Turn Your Truck into an RV!
“Hey, Disaster Guy! I see you’ve got a taller camper top on your pickup truck!” Red said.
“That’s not a camper top. It’s my new RV,” the Disaster Guy said.
“RV? It can’t be! It’s barely 3 feet tall!” Red said.
“But it’s tall enough to sit up in, on a mattress.” the Disaster Guy said. “It’s my new RV, not a full-fledged camper.”
“What are you going to do with it?” Red asked.
“I’ve got to take a trip that will take a month or more, and I don’t want to pay for motels every night,” the Disaster Guy said. “So, I decided to spend part of my motel money to make my pickup truck into an RV.”
“Come look!” he said. He opened the back of the camper top to let Red look inside.
“You’ve got big wooden boxes on each side and a mattress in the middle,” Red said. “And there’s a big shelf across the wooden boxes, by the truck’s rear window, with a plastic cooler and plastic bins.”
“Right! I sleep on the mattress, between the storage units, with my feet under the shelf,” the Disaster Guy said. “In a pinch, I can put a plywood sheet on top of the storage units and have space for two people to sleep. But there’s a lot less headroom.”
“That’s a neat setup!” Red said. “Too bad you don’t have a kitchen!”
The Disaster Guy opened a cupboard door, pulled out a propane camping stove, and sat it on the tailgate. “Here’s the kitchen stove,” he said.
He pulled out a wooden box full of pots, pans, and kitchen utensils. “Here’s the rest of the kitchen,” he said.
He opened another cupboard door and brought out a wooden box filled with cereal, pasta, soup, and other dehydrated foods. “Here’s the kitchen pantry,” he said.
He pulled out another wooden box, painted red, that had canned goods in it. “Here’s the more perishable food,” he said. “It stays in the house unless I’m going to be on the road. Summer heat isn’t good for canned food.”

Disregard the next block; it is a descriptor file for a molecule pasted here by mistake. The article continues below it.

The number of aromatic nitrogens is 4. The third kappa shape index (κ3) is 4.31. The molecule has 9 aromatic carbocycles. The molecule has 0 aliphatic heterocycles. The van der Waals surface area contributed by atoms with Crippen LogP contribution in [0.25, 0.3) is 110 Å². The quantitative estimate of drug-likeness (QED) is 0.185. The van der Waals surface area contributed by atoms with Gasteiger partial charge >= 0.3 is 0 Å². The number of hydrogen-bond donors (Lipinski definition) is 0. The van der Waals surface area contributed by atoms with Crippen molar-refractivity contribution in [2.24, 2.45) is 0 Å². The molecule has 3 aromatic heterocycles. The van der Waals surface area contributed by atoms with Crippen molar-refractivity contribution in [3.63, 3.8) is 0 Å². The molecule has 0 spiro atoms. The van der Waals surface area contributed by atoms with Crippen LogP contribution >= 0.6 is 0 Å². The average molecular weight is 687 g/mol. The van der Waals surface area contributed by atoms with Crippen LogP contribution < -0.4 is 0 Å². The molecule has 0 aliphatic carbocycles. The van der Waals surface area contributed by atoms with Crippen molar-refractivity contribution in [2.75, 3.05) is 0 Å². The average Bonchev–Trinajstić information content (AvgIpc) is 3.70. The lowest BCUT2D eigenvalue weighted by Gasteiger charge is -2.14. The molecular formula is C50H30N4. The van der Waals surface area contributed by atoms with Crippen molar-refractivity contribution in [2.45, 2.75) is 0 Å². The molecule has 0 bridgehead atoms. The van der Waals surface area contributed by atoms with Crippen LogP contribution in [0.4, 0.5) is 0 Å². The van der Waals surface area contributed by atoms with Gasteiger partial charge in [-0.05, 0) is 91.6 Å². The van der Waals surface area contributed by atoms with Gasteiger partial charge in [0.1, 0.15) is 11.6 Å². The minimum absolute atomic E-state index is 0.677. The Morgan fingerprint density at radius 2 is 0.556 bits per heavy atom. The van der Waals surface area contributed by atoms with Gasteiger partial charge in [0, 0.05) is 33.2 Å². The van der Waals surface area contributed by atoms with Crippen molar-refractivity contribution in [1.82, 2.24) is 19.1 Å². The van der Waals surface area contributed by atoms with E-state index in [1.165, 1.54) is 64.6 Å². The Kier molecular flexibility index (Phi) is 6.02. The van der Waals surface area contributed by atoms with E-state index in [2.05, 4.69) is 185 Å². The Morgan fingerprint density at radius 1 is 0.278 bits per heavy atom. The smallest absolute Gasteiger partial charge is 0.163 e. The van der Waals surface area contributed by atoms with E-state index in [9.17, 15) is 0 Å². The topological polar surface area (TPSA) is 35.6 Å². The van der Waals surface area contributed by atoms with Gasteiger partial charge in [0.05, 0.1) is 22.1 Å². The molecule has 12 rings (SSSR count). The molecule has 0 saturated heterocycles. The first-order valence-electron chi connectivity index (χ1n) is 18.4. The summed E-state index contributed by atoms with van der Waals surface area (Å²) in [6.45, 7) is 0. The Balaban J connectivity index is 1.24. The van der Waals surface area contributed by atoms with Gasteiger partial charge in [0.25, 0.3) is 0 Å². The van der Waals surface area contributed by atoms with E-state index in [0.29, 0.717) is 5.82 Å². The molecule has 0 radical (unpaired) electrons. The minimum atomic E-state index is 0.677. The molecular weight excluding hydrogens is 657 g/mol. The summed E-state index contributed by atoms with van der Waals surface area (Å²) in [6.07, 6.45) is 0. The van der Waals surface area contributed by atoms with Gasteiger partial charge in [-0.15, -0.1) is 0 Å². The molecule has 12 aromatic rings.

Red looked at the boxes. “You do have a kitchen in the back of your truck,” he said. “But no way to make coffee!”
“Oops, forgot that,” the Disaster Guy said, pulling out a coffee maker.
“Where you going to plug that in?” Red asked.
The Disaster Guy opened another cupboard door. Sitting in a plastic dishpan was a large deep-cycle 12-volt marine battery. “This is connected to an isolator so it and the battery in the truck both charge when the engine is running. When the engine is off, I can draw electricity only from this battery,” he said. “And my truck always starts!”
The Disaster Guy pointed to a blue metal box with fins on it. “This is a 400-watt inverter that changes the 12-volt DC current to 120-volt AC current,” he said. “I can run a light or fan or charge my computer.”
“You know, the only thing missing is the bathroom,” Red said.
“Usually I park for the night where there is a restroom,” the Disaster Guy said. “But I also use Baby wipes and wet washcloths. There are showers at truck stops and some rest areas.”
“My wife would say you need cold milk and veggies,” Red said.
“I keep them in an insulated cooler in the cab of the truck,” the Disaster Guy said. “Nothing like having snacks on the road! I can put meat in there until I cook it, too.”
“What if you get cold at night?” Red asked.
“I have a couple sleeping bags, which I can sleep in or use for quilts,” the Disaster Guy said. “I have several changes of clothing.”
“Where do you change clothes?” Red asked.
“In truck stop or rest stop bathrooms, after I shower,” the Disaster Guy said. “I can black out the windows in the camper, but I like to be able to see out.”
“What if you meet people while you’re camping? Where do they sit?” Red asked.
“I’ve got folding chairs,” the Disaster Guy said, pulling one out.
“How do you defend yourself from the inside?” Red asked. “Do you have a gun?”
“Don’t need one!” the Disaster Guy said. “I just sleep in the back of the RV with my head covered. When I tried this, a couple guys came by in the middle of the night and looked at me with a flashlight.”
“’It’s a stiff!’” they said. “’Let’s get outta here!’”
Making a truck into an RV is easier than you’d think! You can e-mail the Disaster Guy at <DisasterGuy@wildblue.net>. More information on preparing for emergencies and surviving a disaster is on his website.